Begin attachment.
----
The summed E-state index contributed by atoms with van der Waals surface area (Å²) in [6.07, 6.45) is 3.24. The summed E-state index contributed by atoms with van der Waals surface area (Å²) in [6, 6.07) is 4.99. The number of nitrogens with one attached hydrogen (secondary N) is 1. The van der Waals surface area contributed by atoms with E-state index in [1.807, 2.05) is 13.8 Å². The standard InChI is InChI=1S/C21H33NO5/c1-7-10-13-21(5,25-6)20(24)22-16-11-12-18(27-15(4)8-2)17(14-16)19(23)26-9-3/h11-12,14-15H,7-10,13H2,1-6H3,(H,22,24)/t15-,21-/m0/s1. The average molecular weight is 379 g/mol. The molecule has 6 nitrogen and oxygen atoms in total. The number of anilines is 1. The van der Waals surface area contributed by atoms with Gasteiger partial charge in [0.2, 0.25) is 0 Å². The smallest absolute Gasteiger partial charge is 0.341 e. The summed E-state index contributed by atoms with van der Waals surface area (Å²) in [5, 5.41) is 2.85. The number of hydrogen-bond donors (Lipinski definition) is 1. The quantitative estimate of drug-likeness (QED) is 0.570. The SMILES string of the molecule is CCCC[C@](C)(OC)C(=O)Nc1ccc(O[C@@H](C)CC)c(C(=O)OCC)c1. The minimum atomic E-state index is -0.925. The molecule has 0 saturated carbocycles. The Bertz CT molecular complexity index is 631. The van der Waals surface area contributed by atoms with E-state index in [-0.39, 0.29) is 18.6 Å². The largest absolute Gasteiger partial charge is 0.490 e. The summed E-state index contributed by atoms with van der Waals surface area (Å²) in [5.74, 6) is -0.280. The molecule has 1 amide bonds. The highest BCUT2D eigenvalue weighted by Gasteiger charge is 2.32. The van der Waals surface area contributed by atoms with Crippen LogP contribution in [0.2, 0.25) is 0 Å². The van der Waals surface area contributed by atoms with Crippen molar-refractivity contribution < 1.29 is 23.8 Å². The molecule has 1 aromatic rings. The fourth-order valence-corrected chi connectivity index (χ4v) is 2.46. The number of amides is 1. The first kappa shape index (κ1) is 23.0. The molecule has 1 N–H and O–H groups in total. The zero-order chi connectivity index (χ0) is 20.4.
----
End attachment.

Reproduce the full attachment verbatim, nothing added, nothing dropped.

The summed E-state index contributed by atoms with van der Waals surface area (Å²) in [6.07, 6.45) is 3.24. The summed E-state index contributed by atoms with van der Waals surface area (Å²) in [6, 6.07) is 4.99. The number of nitrogens with one attached hydrogen (secondary N) is 1. The van der Waals surface area contributed by atoms with E-state index in [1.807, 2.05) is 13.8 Å². The standard InChI is InChI=1S/C21H33NO5/c1-7-10-13-21(5,25-6)20(24)22-16-11-12-18(27-15(4)8-2)17(14-16)19(23)26-9-3/h11-12,14-15H,7-10,13H2,1-6H3,(H,22,24)/t15-,21-/m0/s1. The average molecular weight is 379 g/mol. The molecule has 6 nitrogen and oxygen atoms in total. The number of anilines is 1. The van der Waals surface area contributed by atoms with Gasteiger partial charge in [0.2, 0.25) is 0 Å². The smallest absolute Gasteiger partial charge is 0.341 e. The summed E-state index contributed by atoms with van der Waals surface area (Å²) in [5, 5.41) is 2.85. The number of hydrogen-bond donors (Lipinski definition) is 1. The quantitative estimate of drug-likeness (QED) is 0.570. The SMILES string of the molecule is CCCC[C@](C)(OC)C(=O)Nc1ccc(O[C@@H](C)CC)c(C(=O)OCC)c1. The minimum atomic E-state index is -0.925. The molecule has 0 saturated carbocycles. The Bertz CT molecular complexity index is 631. The van der Waals surface area contributed by atoms with E-state index in [-0.39, 0.29) is 18.6 Å². The largest absolute Gasteiger partial charge is 0.490 e. The summed E-state index contributed by atoms with van der Waals surface area (Å²) in [5.74, 6) is -0.280. The molecule has 1 amide bonds. The highest BCUT2D eigenvalue weighted by Gasteiger charge is 2.32. The van der Waals surface area contributed by atoms with Crippen LogP contribution in [0.2, 0.25) is 0 Å². The van der Waals surface area contributed by atoms with Crippen molar-refractivity contribution < 1.29 is 23.8 Å². The molecule has 1 aromatic rings. The fourth-order valence-corrected chi connectivity index (χ4v) is 2.46. The number of amides is 1. The first kappa shape index (κ1) is 23.0. The molecule has 1 N–H and O–H groups in total. The zero-order chi connectivity index (χ0) is 20.4.